Internet of Things (IoT) commonly identifies the upcoming network society where all connectable devices will be able to communicate with one another. In addition, IoT devices are supposed to be directly connected to the Internet, and many of them are likely to be battery powered. Hence, they are particularly vulnerable to Denial of Service (DoS) attacks specifically aimed at quickly draining battery and severely reducing device lifetime. In this paper, we propose SMACK, a security service which efficiently identifies invalid messages early after their reception, by checking a short and lightweight Message Authentication Code (MAC). So doing, further useless processing on invalid messages can be avoided, thus reducing the impact of DoS attacks and preserving battery life. In particular, we provide an adaptation of SMACK for the standard Constrained Application Protocol (CoAP). Finally, we experimentally evaluate SMACK performance through our prototype implementation for the resource constrained CC2538 platform. Our results show that SMACK is efficient and affordable in terms of memory requirements, computing time, and energy consumption.

  • 40. Gianluca, Dini
    et al.
    Tiloca, Marco
    RISE, Swedish ICT, SICS, Security Lab.
    A Simulation Tool for Evaluating Attack Impact in Cyber Physical Systems2014Conference paper (Refereed)
    Abstract [en]

    Security is getting an ever increasingly important issue in cyber-physical systems comprising autonomous systems. However, it is not possible to defend from all possible attacks for cost and performance reasons. An attack ranking is thus necessary. We propose a simulative framework that makes it possible to rank attacks according to their impact. We also describe a case study to assert its usefulness and effectiveness.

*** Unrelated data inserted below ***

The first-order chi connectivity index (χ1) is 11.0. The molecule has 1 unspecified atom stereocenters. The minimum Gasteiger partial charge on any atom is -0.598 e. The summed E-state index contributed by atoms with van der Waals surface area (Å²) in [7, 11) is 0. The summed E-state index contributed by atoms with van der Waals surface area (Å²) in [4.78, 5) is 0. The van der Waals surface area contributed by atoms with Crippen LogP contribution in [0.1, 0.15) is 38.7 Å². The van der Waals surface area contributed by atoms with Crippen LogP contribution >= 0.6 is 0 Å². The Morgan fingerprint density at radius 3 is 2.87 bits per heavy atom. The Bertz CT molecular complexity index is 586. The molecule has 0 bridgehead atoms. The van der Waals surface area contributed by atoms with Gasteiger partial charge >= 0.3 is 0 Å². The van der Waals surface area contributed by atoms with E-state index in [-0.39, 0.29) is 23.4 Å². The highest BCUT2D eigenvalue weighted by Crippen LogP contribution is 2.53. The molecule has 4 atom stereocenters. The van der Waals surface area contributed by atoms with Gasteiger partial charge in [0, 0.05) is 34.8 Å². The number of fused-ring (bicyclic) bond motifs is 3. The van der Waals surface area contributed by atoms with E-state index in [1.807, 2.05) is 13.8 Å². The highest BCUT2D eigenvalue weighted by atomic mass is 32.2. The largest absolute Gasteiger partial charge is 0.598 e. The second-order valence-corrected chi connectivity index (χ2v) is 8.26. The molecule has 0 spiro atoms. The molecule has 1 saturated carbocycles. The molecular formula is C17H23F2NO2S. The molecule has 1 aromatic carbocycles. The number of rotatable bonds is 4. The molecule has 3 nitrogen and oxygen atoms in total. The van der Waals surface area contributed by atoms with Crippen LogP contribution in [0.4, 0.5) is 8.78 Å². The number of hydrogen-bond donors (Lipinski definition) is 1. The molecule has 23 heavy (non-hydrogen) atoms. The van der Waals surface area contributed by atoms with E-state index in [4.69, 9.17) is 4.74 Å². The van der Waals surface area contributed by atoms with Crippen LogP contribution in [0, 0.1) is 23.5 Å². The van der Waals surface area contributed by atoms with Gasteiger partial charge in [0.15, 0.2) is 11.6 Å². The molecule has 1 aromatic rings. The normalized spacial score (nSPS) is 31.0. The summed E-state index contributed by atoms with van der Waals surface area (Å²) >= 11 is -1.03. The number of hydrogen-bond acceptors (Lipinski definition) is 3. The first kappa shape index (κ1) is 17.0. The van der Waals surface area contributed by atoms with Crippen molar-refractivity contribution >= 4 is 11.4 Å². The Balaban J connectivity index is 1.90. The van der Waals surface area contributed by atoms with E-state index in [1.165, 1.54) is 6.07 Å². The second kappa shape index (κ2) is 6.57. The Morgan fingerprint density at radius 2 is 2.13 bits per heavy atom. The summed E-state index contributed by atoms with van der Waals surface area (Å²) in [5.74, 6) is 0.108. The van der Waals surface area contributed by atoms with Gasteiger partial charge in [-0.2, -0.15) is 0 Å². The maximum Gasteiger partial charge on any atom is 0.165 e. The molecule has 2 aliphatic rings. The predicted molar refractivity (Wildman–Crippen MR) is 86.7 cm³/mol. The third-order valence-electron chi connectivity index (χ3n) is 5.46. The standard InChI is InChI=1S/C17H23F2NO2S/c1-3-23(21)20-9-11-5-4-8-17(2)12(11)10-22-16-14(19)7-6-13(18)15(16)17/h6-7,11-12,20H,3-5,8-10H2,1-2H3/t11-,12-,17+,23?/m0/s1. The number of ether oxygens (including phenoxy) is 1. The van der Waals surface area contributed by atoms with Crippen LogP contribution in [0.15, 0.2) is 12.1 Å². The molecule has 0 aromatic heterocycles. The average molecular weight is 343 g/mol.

• 41.
    Giustolisi, Rosario
    et al.
    RISE - Research Institutes of Sweden, ICT, SICS.
    Gehrmann, Christian
    RISE, Swedish ICT, SICS, Security Lab.
    Ahlström, Markus
    RISE - Research Institutes of Sweden, ICT, SICS.
    Holmberg, Simon
    RISE - Research Institutes of Sweden, ICT, SICS.
    A secure group-based AKA protocol for machine-type communications2017In: Lect. Notes Comput. Sci., 2017, p. 3-27, article id 10157Conference paper (Refereed)
    Abstract [en]

    The fifth generation wireless system (5G) is expected to handle with an unpredictable number of heterogeneous connected devices while guaranteeing a high level of security. This paper advances a groupbased Authentication and Key Agreement (AKA) protocol that contributes to reduce latency and bandwidth consumption, and scales up to a very large number of devices. A central feature of the proposed protocol is that it provides a way to dynamically customize the trade-off between security and efficiency. The protocol is lightweight as it resorts on symmetric key encryption only, hence it supports low-end devices and can be already adopted in current standards with little effort. Using ProVerif, we prove that the protocol meets mutual authentication, key confidentiality, and device privacy also in presence of corrupted devices, a threat model not being addressed in the state-of-the-art group-based AKA proposals. We evaluate the protocol performances in terms of latency and bandwidth consumption, and obtain promising results.

  • 42.
    Giustolisi, Rosario
    et al.
    RISE, Swedish ICT, SICS, Security Lab.
    Gehrmann, Christian
    RISE, Swedish ICT, SICS, Security Lab.
    Ahlström, Markus
    RISE, Swedish ICT, SICS, Security Lab.
    Holmberg, Simon